Humeyra Karsli doesn’t believe that one day you just become an entrepreneur, she believes that it’s something you are born with, and with some life events pushing her into the entrepreneurial direction, it’s the path she has chosen for herself. Humeyra is President and Founder of Atlantic Trade Bridge, a business facilitator between North America, Turkey and Middle East. Humeyra represented Canada as a G20 Young Entrepreneur Summit delegate a few months ago in Istanbul, Turkey and to celebrate Global Entrepreneurship Week she wanted to share a bit about her experience working beyond Canadian borders.
I moved to Montreal 10 years ago when I graduated from the French high school Saint Joseph in Istanbul. I studied international relations at the University of Montréal where I had a lot of time to observe trends that are shaping the world and international institutions. I believed that much more could be and should be done to bring countries and economies together.
After graduation, my entrepreneurial ambitions were put on hold when I joined Cirque de Soleil’s Foundation ONE DROP as the special events manager, a position that I held for 3.5 years before moving to Cavalia to develop U.S. markets. At the same time, I was involved with the Junior Board of Commerce of Montreal (La Jeune Chambre de Commerce de Montréal) as the director of entrepreneurship where I worked with a lot of Canadian start-ups who were really interested in the Turkish market, but in terms of going international they didn’t know where to begin. I realized that a lot of companies needed guidance and so it was the perfect timing for me to bring that solution.
Atlantic Trade Bridge is doing great so far and it’s very rewarding to help companies expand globally. Creating or strengthening international trade is good for economy, politics and cultural relations between Canada and foreign markets, so it’s winner on many aspects.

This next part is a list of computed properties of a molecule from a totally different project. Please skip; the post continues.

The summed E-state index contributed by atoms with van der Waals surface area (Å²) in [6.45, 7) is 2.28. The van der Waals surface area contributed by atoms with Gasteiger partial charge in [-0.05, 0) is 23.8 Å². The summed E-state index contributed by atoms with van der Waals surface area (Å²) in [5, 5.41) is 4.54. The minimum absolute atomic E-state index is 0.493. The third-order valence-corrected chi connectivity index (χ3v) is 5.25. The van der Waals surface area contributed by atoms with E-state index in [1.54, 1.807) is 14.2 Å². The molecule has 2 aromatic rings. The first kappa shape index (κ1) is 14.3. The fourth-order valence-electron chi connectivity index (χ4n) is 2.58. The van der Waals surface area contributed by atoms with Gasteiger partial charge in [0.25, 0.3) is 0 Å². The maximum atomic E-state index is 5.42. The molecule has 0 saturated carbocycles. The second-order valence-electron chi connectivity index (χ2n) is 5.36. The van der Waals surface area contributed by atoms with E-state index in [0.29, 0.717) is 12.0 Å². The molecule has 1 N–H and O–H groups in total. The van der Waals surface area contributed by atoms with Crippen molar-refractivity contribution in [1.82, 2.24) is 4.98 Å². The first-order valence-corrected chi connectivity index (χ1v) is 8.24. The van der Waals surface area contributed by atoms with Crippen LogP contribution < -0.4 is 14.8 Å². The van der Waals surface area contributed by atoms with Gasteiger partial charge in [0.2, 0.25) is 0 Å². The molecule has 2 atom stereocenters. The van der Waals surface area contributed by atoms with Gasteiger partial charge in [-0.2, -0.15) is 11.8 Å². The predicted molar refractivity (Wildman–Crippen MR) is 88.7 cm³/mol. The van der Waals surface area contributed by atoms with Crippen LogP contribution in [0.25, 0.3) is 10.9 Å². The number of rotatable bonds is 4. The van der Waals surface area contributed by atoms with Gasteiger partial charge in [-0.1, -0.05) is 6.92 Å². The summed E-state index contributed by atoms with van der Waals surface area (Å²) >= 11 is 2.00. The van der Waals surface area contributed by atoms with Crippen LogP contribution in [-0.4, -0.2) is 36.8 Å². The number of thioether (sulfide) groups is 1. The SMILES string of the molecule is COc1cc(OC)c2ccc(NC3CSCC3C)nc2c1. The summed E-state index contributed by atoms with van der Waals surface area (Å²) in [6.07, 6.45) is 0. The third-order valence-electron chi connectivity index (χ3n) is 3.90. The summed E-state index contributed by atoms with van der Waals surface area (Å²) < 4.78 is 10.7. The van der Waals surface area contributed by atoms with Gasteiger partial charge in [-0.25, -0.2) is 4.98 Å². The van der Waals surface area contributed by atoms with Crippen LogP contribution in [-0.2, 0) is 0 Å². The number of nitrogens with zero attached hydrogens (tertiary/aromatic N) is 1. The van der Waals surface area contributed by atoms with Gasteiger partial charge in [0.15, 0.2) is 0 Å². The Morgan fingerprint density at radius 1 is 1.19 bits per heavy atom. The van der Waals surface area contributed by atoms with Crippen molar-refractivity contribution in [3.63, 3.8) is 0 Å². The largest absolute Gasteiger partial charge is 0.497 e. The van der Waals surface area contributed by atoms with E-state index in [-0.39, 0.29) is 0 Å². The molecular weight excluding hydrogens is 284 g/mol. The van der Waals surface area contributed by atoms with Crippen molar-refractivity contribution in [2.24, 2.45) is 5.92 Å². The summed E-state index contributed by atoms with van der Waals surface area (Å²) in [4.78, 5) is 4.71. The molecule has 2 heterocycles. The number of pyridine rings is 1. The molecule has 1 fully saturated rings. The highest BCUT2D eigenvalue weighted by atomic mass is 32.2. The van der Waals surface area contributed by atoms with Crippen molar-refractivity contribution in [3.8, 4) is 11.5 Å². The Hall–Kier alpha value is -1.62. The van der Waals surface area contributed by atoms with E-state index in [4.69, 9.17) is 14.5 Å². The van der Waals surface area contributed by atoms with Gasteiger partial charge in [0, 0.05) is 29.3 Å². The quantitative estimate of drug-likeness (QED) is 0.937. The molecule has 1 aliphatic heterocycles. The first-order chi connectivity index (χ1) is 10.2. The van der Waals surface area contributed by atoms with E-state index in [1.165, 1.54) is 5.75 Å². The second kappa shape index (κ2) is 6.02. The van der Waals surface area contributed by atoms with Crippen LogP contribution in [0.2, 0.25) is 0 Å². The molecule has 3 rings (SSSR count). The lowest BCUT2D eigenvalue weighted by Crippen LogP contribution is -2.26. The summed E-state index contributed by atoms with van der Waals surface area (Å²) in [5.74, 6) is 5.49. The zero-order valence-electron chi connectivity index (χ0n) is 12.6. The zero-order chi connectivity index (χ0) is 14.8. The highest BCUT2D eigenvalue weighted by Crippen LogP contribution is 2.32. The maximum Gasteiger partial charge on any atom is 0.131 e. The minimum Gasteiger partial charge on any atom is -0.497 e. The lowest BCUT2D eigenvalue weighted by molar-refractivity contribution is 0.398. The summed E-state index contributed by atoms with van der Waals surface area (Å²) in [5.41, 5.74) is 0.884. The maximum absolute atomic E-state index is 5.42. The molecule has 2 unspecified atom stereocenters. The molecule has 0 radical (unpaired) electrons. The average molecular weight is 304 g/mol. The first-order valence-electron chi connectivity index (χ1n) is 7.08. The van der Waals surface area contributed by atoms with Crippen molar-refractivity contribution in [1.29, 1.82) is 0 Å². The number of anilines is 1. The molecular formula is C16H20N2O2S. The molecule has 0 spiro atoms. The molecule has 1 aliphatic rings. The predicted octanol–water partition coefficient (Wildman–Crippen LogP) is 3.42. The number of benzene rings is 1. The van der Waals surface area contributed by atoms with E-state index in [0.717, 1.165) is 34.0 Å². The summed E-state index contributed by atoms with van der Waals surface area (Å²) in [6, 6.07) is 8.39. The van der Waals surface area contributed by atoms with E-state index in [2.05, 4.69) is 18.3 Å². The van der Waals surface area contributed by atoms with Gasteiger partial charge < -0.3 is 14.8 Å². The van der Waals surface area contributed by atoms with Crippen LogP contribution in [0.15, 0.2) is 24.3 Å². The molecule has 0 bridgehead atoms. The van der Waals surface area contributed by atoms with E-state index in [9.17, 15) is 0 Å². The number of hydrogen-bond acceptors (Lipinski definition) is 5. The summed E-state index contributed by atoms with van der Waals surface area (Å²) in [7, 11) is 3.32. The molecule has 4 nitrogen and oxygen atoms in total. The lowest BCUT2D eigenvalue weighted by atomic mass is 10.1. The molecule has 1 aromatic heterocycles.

From my perspective, when you want to take a bit from the global pie, you have to stay focused, be sensitive to the local and international context, and have some reliable local sources to provide relevant insight.
Chasing down every market opportunity around the globe might seem attractive, but narrowing down turns out to be, most of the time, a much more efficient strategy. Working internationally requires a discipline method and very volatile working hours, and the learning curve is steep so I work with local experts around the globe to protect my clients’ best interests.
Often though secondary, language and cultural barriers are by far the biggest challenges in going overseas. In fact, if you target one of the fifteen emerging markets, you’ll quickly realize that customers speak little to no English. My international background is a great asset here, besides covering English, French and Turkish speaking markets, my local partners help me ensure communications in Arabic and Russian too. Beyond language, Atlantic Trade Bridge specializes in the business know-how and best work practices between Canada, Turkey and Middle East.
Because it’s 2015! The world is changing and with the combination of internet, globalization and emerging markets, any company (yes, I am also talking to start-ups) can compete internationally.
Over 90% of the worlds consumers live outside the U.S., the purchasing power and increasing needs of these emerging markets represent endless opportunities for start-ups, small and mid-size companies.
Growing a business can seem a long way, especially when it’s at an international scale. There is no “magic recipe” but like most journeys, global expansion can be boiled down to a series of steps. Here are my basic steps:
1) One size doesn’t fit all. Your local business plan and strategy will probably not work in foreign markets. So take time to evaluate your needs and set your goals. A specialists help would be crucial at this point to validate the feasibility of your projections.
2) Don’t assume. Conduct market research and identify the potential of the international market before targeting the clients. Strategy and prospecting come way after the research step, so take your time to understand the market.
3) The findings of the market analysis will help you decide on the best strategy to prioritize to expand. There are a variety of means for going global such as opening sales channels to distribute your product, offering your services to find a local business partner, setting up a joint venture, or reaching out to potential clients. Don’t be afraid to test the waters.
4) It might be made in Canada but is it made for THEM? Adjust your product or service. Don’t underestimate the cultural, social, legal and economic differences.
5) Regulations. From IT to clothing, cosmetics and food, make sure your goods or services are in accordance with local regulations of the foreign market. Now with globalization, transportation is easier than ever, but if you burn that step of validating the regulations, you can lose money and time.
For any questions, feel free to reach out to Humeyra at: firstname.lastname@example.org